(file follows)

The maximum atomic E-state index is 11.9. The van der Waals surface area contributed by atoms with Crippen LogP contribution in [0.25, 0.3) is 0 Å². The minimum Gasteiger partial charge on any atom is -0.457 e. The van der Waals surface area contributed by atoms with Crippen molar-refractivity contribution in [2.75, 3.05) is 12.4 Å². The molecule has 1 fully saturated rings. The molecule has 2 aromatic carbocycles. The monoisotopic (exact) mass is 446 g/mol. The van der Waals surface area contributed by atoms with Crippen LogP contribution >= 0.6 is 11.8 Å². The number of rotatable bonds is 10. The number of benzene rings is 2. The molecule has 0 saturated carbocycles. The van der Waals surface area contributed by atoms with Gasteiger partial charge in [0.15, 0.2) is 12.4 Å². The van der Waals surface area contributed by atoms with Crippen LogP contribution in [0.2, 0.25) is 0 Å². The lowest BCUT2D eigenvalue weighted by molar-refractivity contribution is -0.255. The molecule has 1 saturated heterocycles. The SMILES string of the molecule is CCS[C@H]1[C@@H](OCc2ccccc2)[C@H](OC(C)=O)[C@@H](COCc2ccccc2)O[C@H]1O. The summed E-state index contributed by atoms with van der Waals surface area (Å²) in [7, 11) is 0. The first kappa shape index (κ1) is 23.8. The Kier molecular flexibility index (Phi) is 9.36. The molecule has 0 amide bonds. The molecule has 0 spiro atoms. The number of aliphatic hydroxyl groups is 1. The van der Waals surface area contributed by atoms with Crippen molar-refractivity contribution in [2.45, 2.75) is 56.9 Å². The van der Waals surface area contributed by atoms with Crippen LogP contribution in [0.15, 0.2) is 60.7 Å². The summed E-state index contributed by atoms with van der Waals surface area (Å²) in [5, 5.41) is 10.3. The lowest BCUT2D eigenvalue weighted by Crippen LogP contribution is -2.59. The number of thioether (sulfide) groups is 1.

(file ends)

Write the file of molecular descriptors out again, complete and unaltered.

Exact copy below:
The maximum atomic E-state index is 11.9. The van der Waals surface area contributed by atoms with Crippen LogP contribution in [0.25, 0.3) is 0 Å². The minimum Gasteiger partial charge on any atom is -0.457 e. The van der Waals surface area contributed by atoms with Crippen molar-refractivity contribution in [2.75, 3.05) is 12.4 Å². The molecule has 1 fully saturated rings. The molecule has 2 aromatic carbocycles. The monoisotopic (exact) mass is 446 g/mol. The van der Waals surface area contributed by atoms with Crippen LogP contribution >= 0.6 is 11.8 Å². The number of rotatable bonds is 10. The number of benzene rings is 2. The molecule has 0 saturated carbocycles. The van der Waals surface area contributed by atoms with Gasteiger partial charge in [0.15, 0.2) is 12.4 Å². The van der Waals surface area contributed by atoms with Crippen LogP contribution in [0.2, 0.25) is 0 Å². The lowest BCUT2D eigenvalue weighted by molar-refractivity contribution is -0.255. The molecule has 1 saturated heterocycles. The SMILES string of the molecule is CCS[C@H]1[C@@H](OCc2ccccc2)[C@H](OC(C)=O)[C@@H](COCc2ccccc2)O[C@H]1O. The summed E-state index contributed by atoms with van der Waals surface area (Å²) in [7, 11) is 0. The first kappa shape index (κ1) is 23.8. The Kier molecular flexibility index (Phi) is 9.36. The molecule has 0 amide bonds. The molecule has 0 spiro atoms. The number of aliphatic hydroxyl groups is 1. The van der Waals surface area contributed by atoms with Crippen molar-refractivity contribution in [2.45, 2.75) is 56.9 Å². The van der Waals surface area contributed by atoms with Crippen LogP contribution in [0.15, 0.2) is 60.7 Å². The summed E-state index contributed by atoms with van der Waals surface area (Å²) in [5, 5.41) is 10.3. The lowest BCUT2D eigenvalue weighted by Crippen LogP contribution is -2.59. The number of thioether (sulfide) groups is 1.